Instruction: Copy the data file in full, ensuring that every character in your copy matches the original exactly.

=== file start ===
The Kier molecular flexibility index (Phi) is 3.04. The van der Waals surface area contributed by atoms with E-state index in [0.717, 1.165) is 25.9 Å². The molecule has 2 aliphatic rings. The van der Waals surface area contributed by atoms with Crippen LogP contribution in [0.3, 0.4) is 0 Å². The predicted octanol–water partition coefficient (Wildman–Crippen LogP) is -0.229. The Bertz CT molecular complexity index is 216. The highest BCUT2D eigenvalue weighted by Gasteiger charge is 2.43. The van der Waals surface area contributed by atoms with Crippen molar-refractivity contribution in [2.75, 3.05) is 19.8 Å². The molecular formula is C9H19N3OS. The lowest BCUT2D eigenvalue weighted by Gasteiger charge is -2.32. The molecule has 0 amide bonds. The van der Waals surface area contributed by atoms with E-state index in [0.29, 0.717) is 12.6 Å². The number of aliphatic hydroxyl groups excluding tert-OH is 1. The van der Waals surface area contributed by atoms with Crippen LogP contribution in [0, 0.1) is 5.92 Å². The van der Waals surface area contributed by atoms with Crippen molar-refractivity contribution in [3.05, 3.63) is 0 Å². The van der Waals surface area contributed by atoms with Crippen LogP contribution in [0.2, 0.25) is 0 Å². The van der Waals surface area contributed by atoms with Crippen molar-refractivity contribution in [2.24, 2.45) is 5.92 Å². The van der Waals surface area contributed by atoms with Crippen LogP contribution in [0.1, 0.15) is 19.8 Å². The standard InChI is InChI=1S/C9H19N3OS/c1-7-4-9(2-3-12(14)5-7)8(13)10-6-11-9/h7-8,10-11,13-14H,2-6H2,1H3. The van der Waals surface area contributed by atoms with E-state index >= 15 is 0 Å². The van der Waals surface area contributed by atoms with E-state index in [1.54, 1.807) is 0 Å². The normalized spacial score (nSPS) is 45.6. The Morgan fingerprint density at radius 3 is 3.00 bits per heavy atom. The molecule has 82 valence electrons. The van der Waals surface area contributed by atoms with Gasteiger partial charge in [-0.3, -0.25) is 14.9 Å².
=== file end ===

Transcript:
The Kier molecular flexibility index (Phi) is 3.04. The van der Waals surface area contributed by atoms with E-state index in [0.717, 1.165) is 25.9 Å². The molecule has 2 aliphatic rings. The van der Waals surface area contributed by atoms with Crippen LogP contribution in [0.3, 0.4) is 0 Å². The predicted octanol–water partition coefficient (Wildman–Crippen LogP) is -0.229. The Bertz CT molecular complexity index is 216. The highest BCUT2D eigenvalue weighted by Gasteiger charge is 2.43. The van der Waals surface area contributed by atoms with Crippen molar-refractivity contribution in [2.75, 3.05) is 19.8 Å². The molecular formula is C9H19N3OS. The lowest BCUT2D eigenvalue weighted by Gasteiger charge is -2.32. The molecule has 0 amide bonds. The van der Waals surface area contributed by atoms with E-state index in [0.29, 0.717) is 12.6 Å². The number of aliphatic hydroxyl groups excluding tert-OH is 1. The van der Waals surface area contributed by atoms with Crippen LogP contribution in [0, 0.1) is 5.92 Å². The van der Waals surface area contributed by atoms with Crippen molar-refractivity contribution in [3.05, 3.63) is 0 Å². The van der Waals surface area contributed by atoms with Crippen LogP contribution in [0.2, 0.25) is 0 Å². The van der Waals surface area contributed by atoms with Crippen molar-refractivity contribution in [2.24, 2.45) is 5.92 Å². The van der Waals surface area contributed by atoms with Crippen LogP contribution in [0.1, 0.15) is 19.8 Å². The standard InChI is InChI=1S/C9H19N3OS/c1-7-4-9(2-3-12(14)5-7)8(13)10-6-11-9/h7-8,10-11,13-14H,2-6H2,1H3. The van der Waals surface area contributed by atoms with E-state index >= 15 is 0 Å². The van der Waals surface area contributed by atoms with E-state index in [1.54, 1.807) is 0 Å². The normalized spacial score (nSPS) is 45.6. The Morgan fingerprint density at radius 3 is 3.00 bits per heavy atom. The molecule has 82 valence electrons. The van der Waals surface area contributed by atoms with Gasteiger partial charge in [-0.3, -0.25) is 14.9 Å².